By Kyra Rehard

Note: Kyra served as ACTIONN’s intern this past semester, and did an incredible job! She worked tirelessly to build relationships with the members of our Speakers’ Bureau and help them develop their stories. Her social work skills allowed her to really delve into the trauma of poverty with them in order to help them heal through the process of story-telling and structural change. We’ll miss Kyra dearly, but know that she is going to do incredible work in this community. Here is a blog post that Kyra wrote summing up her thought about what she learned this semester.

There is a lot of talk about who lives in the weekly motels; the Reimagine Reno survey responses shows that many people think that the weekly motels are full of “drug addicts, criminals, and scumbags.” This is the narrative that has spread, no matter how far from the truth it is. Families, veterans, seniors, working class folks, people with disabilities: these are the people living in the weekly motels. People that have lived here their whole lives are being driven out of their neighborhoods in the name of “reimagining Reno”. It seems to me that the Reno many people are imagining is a Reno that would sell out locals to out-of-staters who are not willing to invest in the community that already exists here.

In order to reimagine Reno, a narrative must be pushed in order to gain support from people that already have influence and capital in this city. No one cares when you “clean up,” aka demolish, the weekly motels when the narrative being pushed is that the people living there are “drug addicts, criminals, and scumbags.” You start to get push back when the majority recognizes the people living in the motels are folks that are unable to pay rent because rent has risen while wages have stayed the same.

We are experiencing the worst housing crisis in the nation. People are having to rely on weekly motels because there are no affordable homes to rent or rent with a deposit is too much for people on a fixed income to afford. The minimum wage in Nevada is $8.25 an hour, the average one bedroom is $1003[1], which means you have to earn at least $3003/month, or $18.77/hour working full time. For anyone making less than that, to be able to afford rent means not being able to afford utilities, health insurance, a cell phone, food, car insurance or gas if you have the privilege of owning a car. The average rate for a month in a motel is around $750 which is outrageously high when you see the conditions and “amenities” of these motels. Unfortunately, it is easier than getting into an apartment. There are no deposits, credit checks, or background checks to get into a motel; all of these barriers make it difficult for people to get into safe, stable housing.

We live in a state that has made agreements with big corporations to bring jobs to Nevada, but they are not jobs for the average Nevadan. The jobs being brought in are high skill jobs, and unfortunately only 23.2% of Nevadans over the age of 25 have a Bachelors degree or higher, which is needed to be considered for a job that would pay a living wage. Our state government gave Tesla $1.3 billion in tax breaks hoping that Telsa would diversify Nevada’s economy, while Telsa agreed to have half of the work force be locals, “unless such requirement is waived by the Executive Director of the Office upon proof satisfactory to the Executive Director of the Office that there is an insufficient number of Nevada Residents available and qualified for such employment.” We are seeing a deficit in multiple professions in our state from teachers, to construction workers, and since only 23.2% of Nevadans have higher education, the jobs will not be going to Nevadans, but people from out of state.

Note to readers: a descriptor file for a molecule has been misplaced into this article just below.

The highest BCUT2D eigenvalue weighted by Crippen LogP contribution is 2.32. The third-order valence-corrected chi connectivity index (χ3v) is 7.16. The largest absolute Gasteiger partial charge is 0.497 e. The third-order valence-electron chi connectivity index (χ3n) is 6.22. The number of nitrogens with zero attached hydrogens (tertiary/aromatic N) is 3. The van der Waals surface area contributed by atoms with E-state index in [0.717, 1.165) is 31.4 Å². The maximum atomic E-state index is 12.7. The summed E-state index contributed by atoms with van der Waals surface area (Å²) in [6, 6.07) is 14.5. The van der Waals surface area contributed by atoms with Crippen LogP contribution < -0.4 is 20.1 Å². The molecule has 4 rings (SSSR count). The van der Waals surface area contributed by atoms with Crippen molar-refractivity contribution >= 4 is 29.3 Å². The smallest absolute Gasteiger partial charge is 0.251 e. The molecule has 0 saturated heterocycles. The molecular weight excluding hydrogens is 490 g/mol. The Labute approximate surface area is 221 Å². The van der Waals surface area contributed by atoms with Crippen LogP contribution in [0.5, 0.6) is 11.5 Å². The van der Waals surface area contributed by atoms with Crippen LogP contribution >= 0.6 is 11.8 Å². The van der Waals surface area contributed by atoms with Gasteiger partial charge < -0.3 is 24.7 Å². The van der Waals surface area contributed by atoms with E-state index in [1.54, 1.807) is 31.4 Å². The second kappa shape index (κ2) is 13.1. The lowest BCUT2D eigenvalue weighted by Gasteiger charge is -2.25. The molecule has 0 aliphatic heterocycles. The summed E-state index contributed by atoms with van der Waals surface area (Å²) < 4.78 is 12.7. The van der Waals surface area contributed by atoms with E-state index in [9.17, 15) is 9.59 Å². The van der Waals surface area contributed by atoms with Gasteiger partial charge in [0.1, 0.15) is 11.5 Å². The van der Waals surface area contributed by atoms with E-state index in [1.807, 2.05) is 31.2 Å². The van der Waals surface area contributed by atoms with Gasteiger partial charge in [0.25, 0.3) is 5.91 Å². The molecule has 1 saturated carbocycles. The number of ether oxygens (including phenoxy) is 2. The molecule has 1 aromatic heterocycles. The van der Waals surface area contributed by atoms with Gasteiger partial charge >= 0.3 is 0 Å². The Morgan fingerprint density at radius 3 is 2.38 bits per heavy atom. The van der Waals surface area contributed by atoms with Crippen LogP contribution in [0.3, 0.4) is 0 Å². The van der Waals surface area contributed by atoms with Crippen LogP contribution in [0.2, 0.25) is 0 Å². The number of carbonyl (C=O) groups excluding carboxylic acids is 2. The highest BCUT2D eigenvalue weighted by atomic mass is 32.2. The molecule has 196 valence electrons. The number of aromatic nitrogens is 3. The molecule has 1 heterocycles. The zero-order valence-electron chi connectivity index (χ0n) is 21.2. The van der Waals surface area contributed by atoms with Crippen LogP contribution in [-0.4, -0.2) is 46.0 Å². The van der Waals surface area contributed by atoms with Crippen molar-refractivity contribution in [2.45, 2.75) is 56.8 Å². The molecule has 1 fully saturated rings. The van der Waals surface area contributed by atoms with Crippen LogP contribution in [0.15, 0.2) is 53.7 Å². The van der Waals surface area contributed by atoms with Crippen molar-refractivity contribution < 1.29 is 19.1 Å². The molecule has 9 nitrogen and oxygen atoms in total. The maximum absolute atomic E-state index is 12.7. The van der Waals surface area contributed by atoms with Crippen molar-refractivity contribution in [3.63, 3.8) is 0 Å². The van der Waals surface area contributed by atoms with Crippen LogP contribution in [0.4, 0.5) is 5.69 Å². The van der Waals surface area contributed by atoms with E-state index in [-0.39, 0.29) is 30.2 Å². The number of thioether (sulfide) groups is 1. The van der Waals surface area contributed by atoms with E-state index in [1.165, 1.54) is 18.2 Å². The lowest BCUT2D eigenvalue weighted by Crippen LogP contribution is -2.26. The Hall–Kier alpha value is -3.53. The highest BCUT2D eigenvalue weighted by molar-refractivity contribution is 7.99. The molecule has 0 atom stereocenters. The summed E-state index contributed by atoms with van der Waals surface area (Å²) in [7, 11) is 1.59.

Our state and city seem to favor of investing in things that would bring people from out of state, rather than spend the time and money to invest in the folks already here. We have people coming in that already have capital built up, that can rent/buy in an increasingly unaffordable market, and they are also struggling to find places to live. We are seeing many motels choosing to evict long-term residents in order to renovate to eventually rent to the people from out-of-state that will need to move here in order to fill the high paying jobs that Nevada’s education system is not preparing our people for. Instead of renovating to make safe living spaces for families, veterans, older Nevadans, and people with disabilities, they are choosing to renovate for profit. This means that more vulnerable folks will have nowhere to go.

Shelters are full; this year we had the shelter, the overflow shelter, the overflow tent, and a warming room because there were so many people needing to get out of the elements. There are going to be more people with less resources. A city that lets politics and popularity get in the way of providing safe places for people to live is a recipe for more deaths in Reno. Deaths that are preventable. This winter a person in our community lost their live because they did not have housing. Last year 27 people died, how many more are we willing to let die before we are all in the fight to demand not just more housing, or even more affordable housing, but safe, clean, accessible housing?

Our state sold us out; our city and county governments don’t have to. There are solutions that can be implemented right now to ease our housing crisis, such as an affordable housing trust fund that can be put in place with the vote from our county commissioners. Connect with ACTIONN to see how you can join the fight for everyone’s right to affordable housing.

[1] https://www.rentcafe.com/average-rent-market-trends/us/nv/reno/

 

 

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